A friendly offender helped me to find my bunk near the back of D-8.
I landed a job in book-binding and was folding covers just fine.
Within two weeks, the legally-blind man's cell was right next door to mine.

He had my attention, so I introduced myself to the college student, Ray.
I was glad when I had because he had helpful information to convey.
With a recorder, he was enrolled in a college course through The Hadley School.
I soon learned that I could use an abacus slate as a mathematical tool.

In Waynesboro, VA, Ray had been in car business with an unfaithful wife.
After murdering her, he had shot through an optic nerve then sentenced to life.
I took Ray to be a man of intelligence and also found him to be quite wise.
We were transported to MCV, so that a doctor could examine our eyes.

That doctor laughed at my glasses from Southhill, as if they looked funny.
He informed me that the other doctor had merely been after easy state money.
Ray and I could read newspapers with hand-held 7-powered magnifying glasses.
Some mornings, we listened to talking-books in school but never attended classes.

I received word that my sister, Rena, had been shot before she went insane.
At nights, thoughts of that and Mother's death caused emotional strain.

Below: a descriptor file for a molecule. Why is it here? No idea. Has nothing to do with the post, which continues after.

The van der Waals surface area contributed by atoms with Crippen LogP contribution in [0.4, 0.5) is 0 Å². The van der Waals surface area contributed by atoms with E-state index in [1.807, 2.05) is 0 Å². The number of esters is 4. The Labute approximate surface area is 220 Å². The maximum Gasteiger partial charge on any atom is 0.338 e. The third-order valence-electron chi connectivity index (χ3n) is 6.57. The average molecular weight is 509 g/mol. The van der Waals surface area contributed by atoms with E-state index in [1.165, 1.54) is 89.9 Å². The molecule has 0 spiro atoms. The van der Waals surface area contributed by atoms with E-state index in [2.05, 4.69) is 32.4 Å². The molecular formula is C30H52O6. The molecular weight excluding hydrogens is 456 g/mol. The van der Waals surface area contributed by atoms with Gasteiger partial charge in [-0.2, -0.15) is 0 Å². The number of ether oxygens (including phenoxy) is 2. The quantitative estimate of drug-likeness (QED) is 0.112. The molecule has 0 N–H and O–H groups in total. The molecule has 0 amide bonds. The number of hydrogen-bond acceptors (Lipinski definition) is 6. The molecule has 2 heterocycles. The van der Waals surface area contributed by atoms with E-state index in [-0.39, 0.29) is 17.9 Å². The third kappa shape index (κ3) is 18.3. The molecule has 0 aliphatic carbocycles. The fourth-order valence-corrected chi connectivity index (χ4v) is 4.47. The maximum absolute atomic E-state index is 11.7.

During meals, we handicapped guys always found our seats reserved.
Sometimes, I felt like my incarceration was what I rightly deserved.

One Sunday, dad and my step-mother visited me, but we did not discuss my crime.
They left knowing that I would visit them after I had served my time.
Outside the visiting room that day, I had unpleasant memories of mom.
Upon reaching Southside's main hallway, I ran smack-dab into Tom.

He had been apprehended in Georgia, having stolen clothes from a line.
He and I, having escaped together, could have picked oranges in Florida, had been a secret idea of mine.

I felt compassionate towards the disabled veteran, Ray, who might never be free.
I wonder whether I would have committed crimes had mom not abused me.
Around Christmas of 1970, a counselor for the blind brought me a guide-cane.
A sergeant told me that I did not need "that stick" to get in out of the rain.

For some residents in prison, it was strange to see a totally-blind man.
Mr. Self consulted with me, and he helped me to establish a parole plan.
One evening, Ray advised me to apply for a Social-Security Check.
I received over $1,700.00; then I never minded being called a Red Neck.

My new Beatle hair style made it a lot easier for me to use a comb.
I wrote to Ms. Dotson, who invited me to room and board at her home.
Ray and I liked to play all kinds of card games and usually stayed up late.
We crossed the cell-block to play Hearts, Spades, and even Crazy-8.

One of our opponents knew my dad and spoke of places I could remember.
I was proud to hear that dad had paid Mr. Job for all of his timber.
By March of 1971, I owned a recorder and typewriter but could not type well.  
Granted parole thereafter, I shook hands with Ray and left him at his cell.